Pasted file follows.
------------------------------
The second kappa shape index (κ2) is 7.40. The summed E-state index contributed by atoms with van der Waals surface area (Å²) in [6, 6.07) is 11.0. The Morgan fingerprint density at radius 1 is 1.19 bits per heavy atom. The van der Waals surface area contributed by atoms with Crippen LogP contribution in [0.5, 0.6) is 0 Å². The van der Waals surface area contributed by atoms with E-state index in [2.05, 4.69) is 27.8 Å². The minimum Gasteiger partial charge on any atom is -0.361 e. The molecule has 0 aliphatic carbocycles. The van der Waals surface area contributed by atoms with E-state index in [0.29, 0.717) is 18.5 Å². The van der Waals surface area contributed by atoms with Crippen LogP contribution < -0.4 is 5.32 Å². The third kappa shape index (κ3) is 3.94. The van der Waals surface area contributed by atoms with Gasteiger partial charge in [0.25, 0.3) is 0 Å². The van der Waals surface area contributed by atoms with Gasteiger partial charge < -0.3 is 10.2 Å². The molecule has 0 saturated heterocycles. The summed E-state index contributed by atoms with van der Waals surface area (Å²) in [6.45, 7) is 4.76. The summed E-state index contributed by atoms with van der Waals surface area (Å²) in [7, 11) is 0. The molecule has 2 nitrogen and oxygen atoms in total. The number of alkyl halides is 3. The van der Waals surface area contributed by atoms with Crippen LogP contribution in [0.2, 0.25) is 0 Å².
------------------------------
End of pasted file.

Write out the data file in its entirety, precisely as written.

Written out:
The second kappa shape index (κ2) is 7.40. The summed E-state index contributed by atoms with van der Waals surface area (Å²) in [6, 6.07) is 11.0. The Morgan fingerprint density at radius 1 is 1.19 bits per heavy atom. The van der Waals surface area contributed by atoms with Crippen LogP contribution in [0.5, 0.6) is 0 Å². The van der Waals surface area contributed by atoms with E-state index in [2.05, 4.69) is 27.8 Å². The minimum Gasteiger partial charge on any atom is -0.361 e. The molecule has 0 aliphatic carbocycles. The van der Waals surface area contributed by atoms with E-state index in [0.29, 0.717) is 18.5 Å². The van der Waals surface area contributed by atoms with Crippen LogP contribution < -0.4 is 5.32 Å². The third kappa shape index (κ3) is 3.94. The van der Waals surface area contributed by atoms with Gasteiger partial charge in [0.25, 0.3) is 0 Å². The van der Waals surface area contributed by atoms with Gasteiger partial charge < -0.3 is 10.2 Å². The molecule has 0 saturated heterocycles. The summed E-state index contributed by atoms with van der Waals surface area (Å²) in [6.45, 7) is 4.76. The summed E-state index contributed by atoms with van der Waals surface area (Å²) in [7, 11) is 0. The molecule has 2 nitrogen and oxygen atoms in total. The number of alkyl halides is 3. The van der Waals surface area contributed by atoms with Crippen LogP contribution in [0.2, 0.25) is 0 Å².